The Tinkers Bubble on land use
Submission to the government white paper on land use
by Simon Fairlie of the Tinkers Bubble Trust
Low-income individuals are victims of a number of economic distortions caused by the present planning system, which divides all rural land into zones specified for certain kinds of development. These distortions have been recognised, but little has been done to rectify the adverse consequences for those who are disadvantaged. When the 1947 Town and Country Planning Act was introduced it was recognised that while many landowners would lose land use potential through the introduction of planning restrictions, some owners would benefit “by the imposition of restrictions on the other land.” In other words, the right to develop acquired a scarcity value, and this value, in the absence of compensatory mechanisms, accrued to the owner of the land to which these rights were attached. This was known as “betterment”.
The prices for development land have written astronomically over the last 45 years, while the price of agricultural land has risen much slower. A study undertaken by the Joseph Rowntree Foundation showed that “the gap between housing and agricultural land prices was far greater in 1991 than in 1981… At their peak in South Cambridgeshire, housing land prices were about 150 times those for agricultural land and in North Hertfordshire over 200 times. Even in the Fenland housing prices were some 60 times agricultural prices.” Prices of development land now hover around 40 times that of agricultural land. As the Rowntree Federation observes, purchasers at the bottom end of the housing market may be being squeezed out as land prices have risen.
Inevitably the increase in value that takes place when land is transferred from agricultural to development land has to be paid for by somebody. Most frequently this is the acquirer of the house or other building that has been erected on the land, often in the form of a mortgage. In many cases the value of the development rights may equal or nearly equal the cost of house construction and of the basic agricultural value of the land. The beneficiaries of this transfer of wealth are developers who have bought the land at or near agricultural prices and sold it with planning rights or the prospect thereof; the banks, building societies and other investors who have lent money on that basis; and other services such as estate agents whose income is related to the value of property.
Betterment, therefore involves a considerable – in fact often enormous – transfer of wealth from rural house buyers to property developers, speculators and urban based financial institutions. To a great degree this involves a flight of capital from the country to the city. It in part accounts for the colonization of villages by second-homers, commuters and other outsiders. Many of these newcomers derive part of their high incomes either directly or indirectly from the very drain of resources that we have described.
There are serious effects for those who would set themselves up as farmers or smallholders. Certainly agricultural land, as long as it is bought in units big enough to avoid “pony-paddock prices”, is relatively cheap. But living accommodation is disproportionately expensive. There is therefore a tendency for a farmer who sells up to sell the farmhouse to a wealthy (and quite possibly urban) buyer, and the land separately. Prospective farmers or smallholders with limited means can therefore without too much difficulty locate land to cultivate, but it is much harder, or financially impossible, for them to find on site accommodation. In such a situation they have two options. Either they can rent or buy accommodation in the neighbouring village, in which case they will find themselves disadvantaged by a dual economy: paying off high land-price rents or mortgages with goods produced in the low-price agricultural sector. Or else they can opt to apply for planning permission on their land, in which case (if they are lucky) they are likely to find themselves in a five or ten-year mobile home limbo, while MAFF and the planners assess whether they constitute a viable agricultural unit.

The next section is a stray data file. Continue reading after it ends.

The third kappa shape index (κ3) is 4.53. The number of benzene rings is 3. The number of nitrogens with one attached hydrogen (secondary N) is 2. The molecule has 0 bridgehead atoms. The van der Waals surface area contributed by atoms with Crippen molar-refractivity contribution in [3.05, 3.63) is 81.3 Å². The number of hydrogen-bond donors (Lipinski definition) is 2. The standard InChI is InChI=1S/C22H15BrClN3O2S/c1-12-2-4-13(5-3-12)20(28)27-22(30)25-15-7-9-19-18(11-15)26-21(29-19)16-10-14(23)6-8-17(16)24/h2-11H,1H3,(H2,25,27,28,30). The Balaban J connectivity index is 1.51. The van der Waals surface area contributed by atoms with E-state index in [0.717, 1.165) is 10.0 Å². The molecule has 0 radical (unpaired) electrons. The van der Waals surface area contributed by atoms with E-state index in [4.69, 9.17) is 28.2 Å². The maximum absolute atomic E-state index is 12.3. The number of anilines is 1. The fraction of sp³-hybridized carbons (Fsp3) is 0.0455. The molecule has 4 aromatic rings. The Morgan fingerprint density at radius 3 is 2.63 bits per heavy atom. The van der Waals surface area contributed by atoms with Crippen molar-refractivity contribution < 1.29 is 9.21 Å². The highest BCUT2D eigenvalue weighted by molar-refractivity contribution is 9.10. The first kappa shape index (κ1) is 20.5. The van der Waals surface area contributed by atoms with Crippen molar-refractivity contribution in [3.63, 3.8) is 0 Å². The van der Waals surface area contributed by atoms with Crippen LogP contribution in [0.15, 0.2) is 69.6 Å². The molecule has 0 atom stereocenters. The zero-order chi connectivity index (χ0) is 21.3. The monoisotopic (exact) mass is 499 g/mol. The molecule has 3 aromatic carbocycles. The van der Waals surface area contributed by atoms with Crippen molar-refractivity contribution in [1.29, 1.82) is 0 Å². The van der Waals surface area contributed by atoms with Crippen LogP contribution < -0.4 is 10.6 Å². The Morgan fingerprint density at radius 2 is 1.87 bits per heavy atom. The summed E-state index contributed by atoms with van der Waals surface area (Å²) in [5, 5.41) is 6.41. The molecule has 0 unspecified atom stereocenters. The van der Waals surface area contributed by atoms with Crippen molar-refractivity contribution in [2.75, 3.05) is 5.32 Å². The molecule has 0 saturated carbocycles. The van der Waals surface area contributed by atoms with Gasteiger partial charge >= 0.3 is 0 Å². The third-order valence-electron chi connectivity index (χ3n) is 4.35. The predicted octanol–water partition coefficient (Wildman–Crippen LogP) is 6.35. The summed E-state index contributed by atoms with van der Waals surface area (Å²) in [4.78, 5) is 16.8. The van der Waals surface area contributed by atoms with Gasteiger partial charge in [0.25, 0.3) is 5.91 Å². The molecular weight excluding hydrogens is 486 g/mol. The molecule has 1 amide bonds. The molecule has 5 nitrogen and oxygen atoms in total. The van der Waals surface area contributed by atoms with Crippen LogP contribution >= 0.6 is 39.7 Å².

The opportunities for work in the cities that existed in the 1960s are now no longer available. There is a movement away from the inner cities and there is a general recognition that opportunities can be created in the countryside for more jobs through diversification, revival of some rural crafts, conservation and so on. But for such a revival to take place people have to be able to find somewhere to live that is commensurate with their income. The planning system as it exists at the moment precludes this because it artificially creates expensive housing in a low income sector. There may also be longer term consequences of the development zoning system. One of them is to concentrate development in the provinces into selected villages and small towns. The result has been that certain former market towns, such as Yeovil, are starting to resemble mini-metropoles. The bored and mindless adolescent violence that we associate with inner cities is increasingly occurring in these towns. The wisdom of prescribing that the vast majority of our provincial youth should, because of planning restraints, be brought up in a quasi-urban situation rather than in the countryside needs to be brought into question.